Trinity’s political science department has recently undergone some changes with its study abroad programs, leaving students with one less option for travel. The changes will affect students this coming spring, particularly seniors who were hoping to study abroad in Berlin.
In the spring semesters of 2015 and 2016, the political science department offered two faculty-led study abroad courses: Global City Berlin and Criminal Justice: The Hague Program. Both counted as spring classes.
“In 2015, both Dr. Aloisi and I offered faculty-led study abroad courses — hers to The Hague in the Netherlands, and mine to Berlin,” said Peter O’Brien, professor of political science. “They were very successful, so we repeated them in 2016. In 2017, Dr. Aloisi went on academic leave, so we offered one course. In the meantime, the department of political science decided to make some changes whereby we’re offering more four-credit courses, and that means that we teach fewer courses than we traditionally did.”
The office of academic affairs assessed this change and decided that one study abroad course per spring semester would be best for the department moving forward. As of now, the courses will alternate each spring. This coming spring, The Hague course will be offered and the department will offer the Berlin course again in 2019.
“The consequence for students who want to go on study abroad is that there’s one less course available from the department of political science,” O’Brien said. “Danny Anderson has stated that it’s our goal to increase the number of students going on study abroad from 40 percent to 60 percent by the time of graduation. How do you do that if you’re reducing the number of courses in study abroad?”
Katsuo Nishikawa, professor of political science and director of the center for international engagement (CIE), explained the reasoning behind the study abroad change in the political science department.
“We’re starting a new model and we have a limited number of faculty,” Nishikawa said. “We’re producing an educational experience. Either it’s the classroom, or it’s the classroom and study abroad. There’s lots of different forms of study abroad — most of them are good, but some of them are on the light side when it comes to academics, and that’s something that we worried about. We want these experiences to be things that have lasting effect on our students. We know classrooms are effective — if you don’t go abroad and you just come to our classrooms — our Trinity grads are pretty good. As we branch out and try to do more, we have to be careful not to undercut what we do well, which is the classroom.”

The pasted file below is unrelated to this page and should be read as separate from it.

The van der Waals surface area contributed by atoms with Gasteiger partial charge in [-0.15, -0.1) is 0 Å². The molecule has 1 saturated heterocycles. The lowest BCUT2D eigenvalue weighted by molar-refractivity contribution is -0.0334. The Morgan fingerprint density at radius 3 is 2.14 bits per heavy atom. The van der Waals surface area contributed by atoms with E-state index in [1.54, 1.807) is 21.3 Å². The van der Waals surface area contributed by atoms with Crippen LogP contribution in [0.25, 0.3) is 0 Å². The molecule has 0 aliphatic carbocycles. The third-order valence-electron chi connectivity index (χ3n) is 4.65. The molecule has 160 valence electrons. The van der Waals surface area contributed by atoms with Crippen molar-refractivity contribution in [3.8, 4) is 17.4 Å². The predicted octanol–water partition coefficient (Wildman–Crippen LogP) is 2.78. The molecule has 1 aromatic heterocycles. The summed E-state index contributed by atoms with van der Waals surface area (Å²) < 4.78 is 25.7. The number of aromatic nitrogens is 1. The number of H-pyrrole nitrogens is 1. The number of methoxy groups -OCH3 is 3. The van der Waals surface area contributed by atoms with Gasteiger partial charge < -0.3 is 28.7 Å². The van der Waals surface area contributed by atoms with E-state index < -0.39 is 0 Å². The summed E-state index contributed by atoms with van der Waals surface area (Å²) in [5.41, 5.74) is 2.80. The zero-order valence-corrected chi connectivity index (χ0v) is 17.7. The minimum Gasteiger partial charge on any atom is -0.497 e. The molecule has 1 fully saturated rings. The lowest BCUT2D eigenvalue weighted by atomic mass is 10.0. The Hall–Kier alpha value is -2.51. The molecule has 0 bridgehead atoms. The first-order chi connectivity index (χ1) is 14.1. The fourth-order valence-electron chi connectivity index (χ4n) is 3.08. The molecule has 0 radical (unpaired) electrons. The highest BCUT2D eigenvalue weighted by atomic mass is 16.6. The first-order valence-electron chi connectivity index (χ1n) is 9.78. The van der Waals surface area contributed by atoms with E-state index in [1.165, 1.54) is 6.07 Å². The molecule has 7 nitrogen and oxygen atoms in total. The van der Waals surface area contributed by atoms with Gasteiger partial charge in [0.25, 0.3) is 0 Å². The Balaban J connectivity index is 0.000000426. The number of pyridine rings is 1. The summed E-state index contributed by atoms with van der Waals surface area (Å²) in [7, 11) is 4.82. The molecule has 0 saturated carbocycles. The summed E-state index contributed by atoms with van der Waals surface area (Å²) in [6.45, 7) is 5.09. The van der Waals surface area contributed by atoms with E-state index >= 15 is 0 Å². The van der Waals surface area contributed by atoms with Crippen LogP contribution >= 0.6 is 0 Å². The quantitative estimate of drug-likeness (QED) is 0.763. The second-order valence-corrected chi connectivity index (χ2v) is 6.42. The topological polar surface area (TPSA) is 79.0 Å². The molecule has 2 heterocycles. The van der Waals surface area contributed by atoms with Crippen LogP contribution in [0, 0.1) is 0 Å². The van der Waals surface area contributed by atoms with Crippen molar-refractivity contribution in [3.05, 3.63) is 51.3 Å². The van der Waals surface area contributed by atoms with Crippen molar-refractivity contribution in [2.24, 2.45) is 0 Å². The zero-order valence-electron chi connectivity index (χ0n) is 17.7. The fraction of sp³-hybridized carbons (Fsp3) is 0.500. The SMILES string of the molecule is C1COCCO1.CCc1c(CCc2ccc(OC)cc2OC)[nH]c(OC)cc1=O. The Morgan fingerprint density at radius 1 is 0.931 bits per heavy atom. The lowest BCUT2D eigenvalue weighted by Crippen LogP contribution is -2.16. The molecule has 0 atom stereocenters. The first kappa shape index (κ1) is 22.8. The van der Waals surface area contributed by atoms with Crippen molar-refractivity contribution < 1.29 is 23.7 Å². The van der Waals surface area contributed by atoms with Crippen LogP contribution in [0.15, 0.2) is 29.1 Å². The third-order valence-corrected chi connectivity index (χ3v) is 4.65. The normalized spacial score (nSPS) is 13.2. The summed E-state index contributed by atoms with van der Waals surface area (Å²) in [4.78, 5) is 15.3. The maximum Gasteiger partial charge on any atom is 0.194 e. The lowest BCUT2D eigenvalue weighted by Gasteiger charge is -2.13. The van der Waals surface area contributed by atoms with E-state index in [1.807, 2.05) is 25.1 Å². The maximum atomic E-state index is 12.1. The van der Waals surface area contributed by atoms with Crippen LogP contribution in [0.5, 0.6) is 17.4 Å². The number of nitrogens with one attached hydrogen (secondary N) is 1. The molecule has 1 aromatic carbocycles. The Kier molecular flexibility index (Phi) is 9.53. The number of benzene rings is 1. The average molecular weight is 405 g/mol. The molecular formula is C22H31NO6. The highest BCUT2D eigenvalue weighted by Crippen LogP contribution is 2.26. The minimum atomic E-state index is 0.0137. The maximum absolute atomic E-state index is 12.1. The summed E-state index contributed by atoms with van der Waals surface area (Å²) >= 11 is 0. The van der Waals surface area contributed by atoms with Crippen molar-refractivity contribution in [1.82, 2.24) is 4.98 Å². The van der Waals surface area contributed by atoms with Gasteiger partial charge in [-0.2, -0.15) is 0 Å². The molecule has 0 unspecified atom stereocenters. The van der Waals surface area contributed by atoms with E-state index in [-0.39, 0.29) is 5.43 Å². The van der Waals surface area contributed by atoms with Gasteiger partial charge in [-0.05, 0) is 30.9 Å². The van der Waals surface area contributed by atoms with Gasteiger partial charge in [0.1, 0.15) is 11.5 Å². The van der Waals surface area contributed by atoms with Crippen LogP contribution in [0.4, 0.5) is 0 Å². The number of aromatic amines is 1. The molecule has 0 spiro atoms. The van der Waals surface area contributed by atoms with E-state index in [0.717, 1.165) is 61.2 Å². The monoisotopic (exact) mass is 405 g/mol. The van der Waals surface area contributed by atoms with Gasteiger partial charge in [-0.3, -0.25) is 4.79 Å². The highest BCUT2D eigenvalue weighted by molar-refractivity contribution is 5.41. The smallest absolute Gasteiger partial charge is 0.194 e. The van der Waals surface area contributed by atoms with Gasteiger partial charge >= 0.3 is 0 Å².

Another reason for the shift in the political science department is that the study abroad program is in a period of experimentation, and new models are being tested.
“I’d love to see a day where two programs can go in the spring,” Nishikawa said. “My vision is that every student that wants to go abroad has that opportunity. Students who did not have the opportunity to go to Berlin should think about other opportunities. It’s also good for younger students to think about this, that these opportunities are sometimes there, sometimes not, and they should not postpone these kinds of experiences.”
Nishikawa highlighted the CIE’s participation grant, a need-based grant that students can apply for and use towards their study abroad experiences.
“We’re really working hard to get scholarships,” Nishikawa said. “We don’t want money to be an issue. We’re going to study what happens and see what is best for all students. That’s the decision that is going to come out of here. How do we help the students that want to go abroad at the same time that we help students that are here?”
Lorene Sugars, senior anthropology and art history double major, went on the Global City Berlin trip in the summer of 2016.
“I really wanted to have some sort of study abroad experience in Germany specifically while at Trinity, but due to the rigor of completing a double major and coming into Trinity with no credit hours, I couldn’t really see myself being able to be gone a full semester,” Sugars wrote in an email interview. “I heard about the faculty-led programs through the study abroad office and a few of my friends, learning that one was going to Berlin, and it would only take up three weeks of my summer made this class the perfect study abroad option for me.”
Sugars had not heard about the study abroad change until this interview was conducted.
“I think that offering biyearly would have its pros and its cons,” Sugars wrote. “Mainly, I think the big con is that it could limit the amount of people who can actually take the course, due to schedules and the way many majors are structured some students may not be able to take the class in the years it is offered while they are at Trinity, or may not hear about it in time to be able to. Yet, I can also see how offering it on a biyearly basis may be helpful towards planning the trip and changes to the itinerary of different outings and excursions.”
Students interested in study abroad at Trinity can find more information here.